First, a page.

Is my well filling up with granite dust causing my pump to suck large amounts at a time?

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DanGa

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Here are the specs of my well:

5-year-old 500' drilled well. Static water level is 40'.
11 GPM production.
1.5 HP Franklin 3-wire pump set to 450'.
Your standard Well-X-Trol pressure tank and Tee setup.
No filters before pressure switch.

Here is what it is doing:

We have always had some granite dust in our well water. Seemingly a bit more the past few years. But nothing a sediment filter can't take care of. But for the third time in the past year, and it has only happened when using the unfiltered 3/4" spigot at the well house on full blast, after a few minutes of running the water wide open, I get a huge amount of granite dust and the flow of water stops because the pressure switch is dead/open. And when I say a huge amount, I mean enough to turn the water black.

The first time it happened, I removed the pressure switch and riser and cleaned it as best as I could. It didn't look terrible at all. The second time I just replaced the pressure switch entirely. This third time was last night and I did not take apart the switch. I did flip over the manual lever on the pressure switch probably 3 dozen times and I could hear the control box click on and I would get a tiny pulse of water but the pump wouldn't kick on. Eventually I got the pump to kick on and stay on long enough for me to not have to manually engage the pressure switch.

I'm not sure if I have multiple issues at the same time. The pump taking three dozen attempts over the course of an hour before it finally cut on last night is concerning. My fear is the well has built up 50' of granite dust over the last 5 years and when I turn on the highest flowing faucet in the system, I'm sucking a giant slug of granite dust up from right beneath the pump.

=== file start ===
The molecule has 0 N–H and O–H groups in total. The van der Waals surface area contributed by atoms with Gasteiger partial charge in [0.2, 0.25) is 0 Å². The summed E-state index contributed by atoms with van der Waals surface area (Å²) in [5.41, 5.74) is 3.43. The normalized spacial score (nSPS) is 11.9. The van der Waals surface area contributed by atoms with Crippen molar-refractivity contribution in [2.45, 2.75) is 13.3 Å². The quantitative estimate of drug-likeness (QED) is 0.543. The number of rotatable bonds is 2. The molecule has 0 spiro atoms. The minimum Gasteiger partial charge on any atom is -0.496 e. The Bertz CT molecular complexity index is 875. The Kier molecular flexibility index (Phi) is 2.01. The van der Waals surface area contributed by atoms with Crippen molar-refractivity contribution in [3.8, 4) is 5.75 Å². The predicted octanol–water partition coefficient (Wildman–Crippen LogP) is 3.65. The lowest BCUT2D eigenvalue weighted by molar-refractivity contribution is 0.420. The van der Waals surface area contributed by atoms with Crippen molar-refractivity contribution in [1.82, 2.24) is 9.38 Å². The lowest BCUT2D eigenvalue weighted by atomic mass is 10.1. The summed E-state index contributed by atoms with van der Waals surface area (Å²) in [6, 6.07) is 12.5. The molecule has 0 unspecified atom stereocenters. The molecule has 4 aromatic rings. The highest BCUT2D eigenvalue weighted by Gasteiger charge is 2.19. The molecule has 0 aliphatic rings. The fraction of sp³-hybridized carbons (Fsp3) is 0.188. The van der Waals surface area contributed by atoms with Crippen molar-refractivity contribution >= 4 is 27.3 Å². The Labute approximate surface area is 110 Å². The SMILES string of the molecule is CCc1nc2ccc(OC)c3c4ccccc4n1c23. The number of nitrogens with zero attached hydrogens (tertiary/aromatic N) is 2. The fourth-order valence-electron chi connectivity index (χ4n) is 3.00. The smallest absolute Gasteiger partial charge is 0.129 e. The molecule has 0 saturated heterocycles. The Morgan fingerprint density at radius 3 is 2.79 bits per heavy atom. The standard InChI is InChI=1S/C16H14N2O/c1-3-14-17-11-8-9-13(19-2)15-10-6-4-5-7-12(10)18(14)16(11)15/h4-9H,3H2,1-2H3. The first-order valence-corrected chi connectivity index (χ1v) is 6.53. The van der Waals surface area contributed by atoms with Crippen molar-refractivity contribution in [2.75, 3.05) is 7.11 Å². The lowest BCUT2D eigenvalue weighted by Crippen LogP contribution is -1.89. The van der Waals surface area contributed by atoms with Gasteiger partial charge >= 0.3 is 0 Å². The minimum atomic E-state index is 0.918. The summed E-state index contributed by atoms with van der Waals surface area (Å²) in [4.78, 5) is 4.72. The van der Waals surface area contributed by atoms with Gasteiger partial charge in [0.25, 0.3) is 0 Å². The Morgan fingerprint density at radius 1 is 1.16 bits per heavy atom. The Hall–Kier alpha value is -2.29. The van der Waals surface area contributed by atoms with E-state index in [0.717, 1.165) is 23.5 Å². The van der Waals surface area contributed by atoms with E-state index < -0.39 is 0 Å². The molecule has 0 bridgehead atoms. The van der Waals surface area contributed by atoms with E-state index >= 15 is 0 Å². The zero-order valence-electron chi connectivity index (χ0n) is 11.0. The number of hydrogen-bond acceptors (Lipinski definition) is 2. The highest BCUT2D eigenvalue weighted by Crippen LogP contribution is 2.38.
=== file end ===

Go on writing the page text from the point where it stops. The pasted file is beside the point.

Any ideas?

Thank you.



edit: Added static water level.
 
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WorthFlorida

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It seems the granite dust level is right at the pump intake causing it to jamb up. I'm no plumber and how to fix it? I would call the well company since others may have had the problem. One possible solution is raise the pump to 400'. Any nearby neighbors with a well?
 

Valveman

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Could water be running backwards through the filter from the tank to the spigot? Might be back flushing the filter. If not, then opening a large spigot may be the only time velocity in the well pipe is fast enough to bring up and solids. They maybe just settling to the bottom when the flow is low. Cycling the pump on and off also surges the well up and down, which can stir up sediment. Also, have you ever just pumped the well hard for hours or days. It could be the well was never developed and you could pump out the granite and be done with it.
 

DanGa